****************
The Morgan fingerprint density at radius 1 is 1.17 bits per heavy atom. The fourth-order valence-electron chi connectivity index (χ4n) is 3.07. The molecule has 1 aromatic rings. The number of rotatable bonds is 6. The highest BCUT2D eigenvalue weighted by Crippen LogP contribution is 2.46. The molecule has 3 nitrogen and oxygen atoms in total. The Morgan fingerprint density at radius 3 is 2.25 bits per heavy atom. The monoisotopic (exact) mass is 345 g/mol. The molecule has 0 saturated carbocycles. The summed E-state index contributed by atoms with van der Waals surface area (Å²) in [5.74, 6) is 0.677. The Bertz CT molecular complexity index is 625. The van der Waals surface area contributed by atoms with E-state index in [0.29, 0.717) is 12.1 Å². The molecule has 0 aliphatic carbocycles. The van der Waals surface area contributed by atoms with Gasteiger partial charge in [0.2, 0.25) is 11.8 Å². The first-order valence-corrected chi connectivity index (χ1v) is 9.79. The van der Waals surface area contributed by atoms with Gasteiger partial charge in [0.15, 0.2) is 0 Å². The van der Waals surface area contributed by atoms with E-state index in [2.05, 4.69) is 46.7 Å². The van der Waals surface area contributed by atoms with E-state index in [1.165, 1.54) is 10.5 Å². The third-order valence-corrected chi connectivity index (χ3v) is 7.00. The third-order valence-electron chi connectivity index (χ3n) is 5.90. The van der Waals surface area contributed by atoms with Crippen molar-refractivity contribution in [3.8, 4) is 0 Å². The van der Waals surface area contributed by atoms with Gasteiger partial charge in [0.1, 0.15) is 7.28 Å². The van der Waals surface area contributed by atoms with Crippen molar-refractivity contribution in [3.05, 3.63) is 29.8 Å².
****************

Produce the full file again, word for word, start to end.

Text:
The Morgan fingerprint density at radius 1 is 1.17 bits per heavy atom. The fourth-order valence-electron chi connectivity index (χ4n) is 3.07. The molecule has 1 aromatic rings. The number of rotatable bonds is 6. The highest BCUT2D eigenvalue weighted by Crippen LogP contribution is 2.46. The molecule has 3 nitrogen and oxygen atoms in total. The Morgan fingerprint density at radius 3 is 2.25 bits per heavy atom. The monoisotopic (exact) mass is 345 g/mol. The molecule has 0 saturated carbocycles. The summed E-state index contributed by atoms with van der Waals surface area (Å²) in [5.74, 6) is 0.677. The Bertz CT molecular complexity index is 625. The van der Waals surface area contributed by atoms with E-state index in [0.29, 0.717) is 12.1 Å². The molecule has 0 aliphatic carbocycles. The van der Waals surface area contributed by atoms with Gasteiger partial charge in [0.2, 0.25) is 11.8 Å². The first-order valence-corrected chi connectivity index (χ1v) is 9.79. The van der Waals surface area contributed by atoms with Gasteiger partial charge in [0.15, 0.2) is 0 Å². The van der Waals surface area contributed by atoms with E-state index in [2.05, 4.69) is 46.7 Å². The van der Waals surface area contributed by atoms with E-state index in [1.165, 1.54) is 10.5 Å². The third-order valence-corrected chi connectivity index (χ3v) is 7.00. The third-order valence-electron chi connectivity index (χ3n) is 5.90. The van der Waals surface area contributed by atoms with Crippen molar-refractivity contribution in [3.8, 4) is 0 Å². The van der Waals surface area contributed by atoms with Gasteiger partial charge in [0.1, 0.15) is 7.28 Å². The van der Waals surface area contributed by atoms with Crippen molar-refractivity contribution in [3.05, 3.63) is 29.8 Å².